Science and research are non-negotiable when it comes to correcting systems and planning for the longterm. The longterm for the Yahapalanists has diminished to the time between now and the next election. Even if the provincial councils are delayed, they cannot postpone the General and Presidential Election (if the 20th Amendment doesn’t go through) beyond 2020 August and 2020 January respectively.
Even if electoral anxiety was not a factor, we’ve seen the utter contempt for science and research in the scandalous rush to implement environment sensitive projects such as transferring Colombo’s waste to Puttalam. This is right next to Wilpattu and a lagoon which is in and of itself a sensitive ecosystem. Whereas the mining companies operating in the area or planning to do so are serious about sustainability and effect on ecosystems to the point of exasperation, this particular waste management project is being rushed with hardly any study on environmental impact.
Science and research is not only about environment. They are important in all matters of planning whether it is a trade agreement, land reclamation, building the Port City, or allowing foreign powers to operate strategic assets. The Yahapalanists don’t look to the long future, but in a mad rush to get the bucks that allow them to put up a decent enough show that can be marked to the voter, they are rushing to sign agreements without any vetting whatsoever.
The same can be said about constitutional reform. Some Yahapalanists in the UNP and their cheer squads (e.g. Tisaranee Gunasekara) have argued for the scrapping of the executive presidency not because it makes any sense in terms of improving the overall political system, but as a measure to keep the Rajapaksas out of power. The JVP is essentially doing the work of the UNP in this matter, but even if we were to ignore all that, there’s no ‘science’ in advocating the abolishing of the executive presidency if at the same time there’s nothing said about amending or repealing the 13th Amendment. The two (Executive Presidential System and the 13th Amendment) are tied in a way that if you take the first out and leave the second intact it compromises the integrity of the state.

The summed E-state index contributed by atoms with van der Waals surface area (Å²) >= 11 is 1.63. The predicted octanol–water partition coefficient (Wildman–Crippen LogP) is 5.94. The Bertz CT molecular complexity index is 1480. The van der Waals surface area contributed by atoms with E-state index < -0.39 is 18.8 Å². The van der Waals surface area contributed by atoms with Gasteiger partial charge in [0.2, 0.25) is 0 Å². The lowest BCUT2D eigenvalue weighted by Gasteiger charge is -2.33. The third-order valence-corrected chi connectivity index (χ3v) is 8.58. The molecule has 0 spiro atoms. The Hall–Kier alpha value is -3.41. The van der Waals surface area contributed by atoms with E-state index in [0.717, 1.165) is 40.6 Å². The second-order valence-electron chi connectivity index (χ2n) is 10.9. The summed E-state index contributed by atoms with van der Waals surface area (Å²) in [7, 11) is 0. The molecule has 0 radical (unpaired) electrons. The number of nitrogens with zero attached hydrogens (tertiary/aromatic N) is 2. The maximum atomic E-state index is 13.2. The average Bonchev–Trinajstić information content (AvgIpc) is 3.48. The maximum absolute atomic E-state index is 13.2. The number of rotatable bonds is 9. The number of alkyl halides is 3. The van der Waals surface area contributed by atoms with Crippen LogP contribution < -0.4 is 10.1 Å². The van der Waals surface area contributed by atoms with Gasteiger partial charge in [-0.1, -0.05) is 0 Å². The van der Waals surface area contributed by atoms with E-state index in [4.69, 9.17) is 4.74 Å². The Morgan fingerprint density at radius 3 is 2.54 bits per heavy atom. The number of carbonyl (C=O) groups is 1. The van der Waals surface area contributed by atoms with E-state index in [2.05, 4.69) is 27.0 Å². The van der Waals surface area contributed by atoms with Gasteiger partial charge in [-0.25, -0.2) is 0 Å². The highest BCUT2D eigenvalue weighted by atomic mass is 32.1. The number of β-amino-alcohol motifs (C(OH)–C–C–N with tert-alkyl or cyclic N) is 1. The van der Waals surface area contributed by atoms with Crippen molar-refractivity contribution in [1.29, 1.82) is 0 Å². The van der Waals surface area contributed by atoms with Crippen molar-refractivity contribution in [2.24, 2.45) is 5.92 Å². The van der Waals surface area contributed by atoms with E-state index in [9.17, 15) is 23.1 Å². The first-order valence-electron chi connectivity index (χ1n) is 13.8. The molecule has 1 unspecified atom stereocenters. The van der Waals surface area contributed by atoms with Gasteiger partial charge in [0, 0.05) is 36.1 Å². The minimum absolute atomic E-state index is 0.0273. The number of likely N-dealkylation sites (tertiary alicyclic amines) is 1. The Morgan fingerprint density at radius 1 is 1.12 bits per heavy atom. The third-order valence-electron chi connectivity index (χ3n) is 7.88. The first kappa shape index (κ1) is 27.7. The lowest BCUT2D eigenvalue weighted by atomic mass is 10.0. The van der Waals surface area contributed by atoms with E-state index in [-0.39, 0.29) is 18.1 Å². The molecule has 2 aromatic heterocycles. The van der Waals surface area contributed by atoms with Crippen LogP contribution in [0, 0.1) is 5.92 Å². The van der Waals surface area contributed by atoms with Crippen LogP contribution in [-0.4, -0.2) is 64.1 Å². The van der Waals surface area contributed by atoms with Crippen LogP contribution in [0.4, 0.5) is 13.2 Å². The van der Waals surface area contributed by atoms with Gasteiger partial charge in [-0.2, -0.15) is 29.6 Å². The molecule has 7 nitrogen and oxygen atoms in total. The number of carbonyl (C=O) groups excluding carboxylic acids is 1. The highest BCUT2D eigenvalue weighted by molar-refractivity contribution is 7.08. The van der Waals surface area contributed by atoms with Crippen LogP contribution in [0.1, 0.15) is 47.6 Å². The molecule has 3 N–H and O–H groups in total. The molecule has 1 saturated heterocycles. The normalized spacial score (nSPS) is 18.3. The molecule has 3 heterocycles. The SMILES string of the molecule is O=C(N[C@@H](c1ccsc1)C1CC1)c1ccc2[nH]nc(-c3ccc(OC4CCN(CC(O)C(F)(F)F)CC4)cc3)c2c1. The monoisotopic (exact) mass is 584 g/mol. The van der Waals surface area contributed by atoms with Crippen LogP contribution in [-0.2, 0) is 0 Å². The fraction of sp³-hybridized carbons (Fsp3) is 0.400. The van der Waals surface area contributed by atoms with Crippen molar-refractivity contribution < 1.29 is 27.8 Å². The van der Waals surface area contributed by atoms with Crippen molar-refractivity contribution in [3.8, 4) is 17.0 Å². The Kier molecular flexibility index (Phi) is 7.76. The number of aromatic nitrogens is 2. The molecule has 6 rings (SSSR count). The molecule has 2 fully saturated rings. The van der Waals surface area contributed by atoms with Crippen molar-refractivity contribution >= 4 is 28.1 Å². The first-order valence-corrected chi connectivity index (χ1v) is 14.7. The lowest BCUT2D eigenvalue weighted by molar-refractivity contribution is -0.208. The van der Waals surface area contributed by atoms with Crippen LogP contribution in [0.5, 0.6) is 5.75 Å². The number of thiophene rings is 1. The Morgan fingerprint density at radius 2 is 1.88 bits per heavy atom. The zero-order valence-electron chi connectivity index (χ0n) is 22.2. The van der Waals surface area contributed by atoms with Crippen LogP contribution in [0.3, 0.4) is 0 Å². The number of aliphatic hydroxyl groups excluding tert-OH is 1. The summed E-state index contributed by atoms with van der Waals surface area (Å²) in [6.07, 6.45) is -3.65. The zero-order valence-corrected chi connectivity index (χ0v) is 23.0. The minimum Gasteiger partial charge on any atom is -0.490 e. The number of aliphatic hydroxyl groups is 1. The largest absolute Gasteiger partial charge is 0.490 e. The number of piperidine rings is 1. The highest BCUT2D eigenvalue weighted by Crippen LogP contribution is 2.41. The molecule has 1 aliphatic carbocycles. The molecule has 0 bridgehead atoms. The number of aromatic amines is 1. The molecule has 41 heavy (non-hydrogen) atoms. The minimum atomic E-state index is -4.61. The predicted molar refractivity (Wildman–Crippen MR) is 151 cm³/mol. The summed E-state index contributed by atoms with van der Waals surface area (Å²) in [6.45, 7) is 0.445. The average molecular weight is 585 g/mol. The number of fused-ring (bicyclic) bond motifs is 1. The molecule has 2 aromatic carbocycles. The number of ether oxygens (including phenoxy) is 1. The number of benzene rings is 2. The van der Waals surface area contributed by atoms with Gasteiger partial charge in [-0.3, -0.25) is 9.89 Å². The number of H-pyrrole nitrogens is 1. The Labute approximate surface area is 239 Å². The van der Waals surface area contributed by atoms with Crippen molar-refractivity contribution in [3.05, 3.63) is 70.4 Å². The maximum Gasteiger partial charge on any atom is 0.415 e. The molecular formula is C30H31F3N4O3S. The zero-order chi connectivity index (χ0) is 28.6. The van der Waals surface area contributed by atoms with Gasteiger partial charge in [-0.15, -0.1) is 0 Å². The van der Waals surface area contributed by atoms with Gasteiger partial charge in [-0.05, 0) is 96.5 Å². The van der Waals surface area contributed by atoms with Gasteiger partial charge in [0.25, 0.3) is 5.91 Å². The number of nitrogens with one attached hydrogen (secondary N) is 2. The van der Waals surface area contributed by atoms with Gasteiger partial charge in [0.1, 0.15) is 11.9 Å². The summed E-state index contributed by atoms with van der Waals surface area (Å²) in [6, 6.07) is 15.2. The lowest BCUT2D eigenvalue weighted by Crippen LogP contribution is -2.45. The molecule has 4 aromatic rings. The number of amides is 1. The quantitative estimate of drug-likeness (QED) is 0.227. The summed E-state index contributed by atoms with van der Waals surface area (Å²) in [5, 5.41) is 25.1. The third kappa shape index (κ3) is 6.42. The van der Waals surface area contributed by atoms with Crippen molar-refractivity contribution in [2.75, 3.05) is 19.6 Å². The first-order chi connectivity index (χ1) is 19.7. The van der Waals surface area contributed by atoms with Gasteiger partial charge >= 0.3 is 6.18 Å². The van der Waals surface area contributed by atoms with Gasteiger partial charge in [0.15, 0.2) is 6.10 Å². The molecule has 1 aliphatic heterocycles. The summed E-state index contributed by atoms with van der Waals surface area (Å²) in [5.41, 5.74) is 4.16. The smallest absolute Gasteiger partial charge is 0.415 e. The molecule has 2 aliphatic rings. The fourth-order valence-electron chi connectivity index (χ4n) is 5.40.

The utter disregard for method is also apparent in the proposals for a new constitution as per the ‘reconciliation need’ expressed often by Yahapalanists. History is out, so is geography and demography. Economic realities are considered non-factors. It is essentially a pernicious attempt to scuttle reconciliation in the very name of reconciliation, for it seeks not co-existence but a factoring out of Sinhala Buddhist interests. That’s a recipe for disaster.
All these indicate that there’s no notion of risk in the overall calculations of the Yahapalanists. The only thing that seems to worry them as of now is the likelihood of being voted out. The results of the February 10 elections brought all anxieties to the fore. It is to manage the risk of losing that all manner of ad hoc ‘development’ projects are being implemented. Well, talked about rather than implemented would be the correct way to put it.
Commitment. Well, if one reads the manifestos put together for the 2015 elections, recall the relevant rhetoric and check the current reality against that which was promised, we can get a good sense of how committed the Yahapalana Government has been on key issues. Apart from the Right to Information Act, some elements of the 19th Amendment (flawed on several counts) and a greater degree of freedom (which is natural in the first few years of any government by the way), there’s not much to brag about. We won’t give them an F, but neither would we give them anything more than a Simple Pass.
That’s where we are, ladies and gentlemen.
Professor Amaratunga began her interview with an example: ‘I recently read in the news that some of the early warning towers had been vandalized in Mullaitivu. What would have happened to the people who are relying on that particular early warning tower if a disaster was to take place, on that day.’
Vandalism is a good descriptive. The promise has been vandalized. Hopes have been vandalized. Yahapalanaya as a term and a concept have been vandalized. The disaster has happened and is happening (past and present tense both). It’s not the Rajapaksas who indulged in all this vandalism. It’s the Yahapalanists themselves!
Malinda Seneviratne is a freelance writer. email@example.com.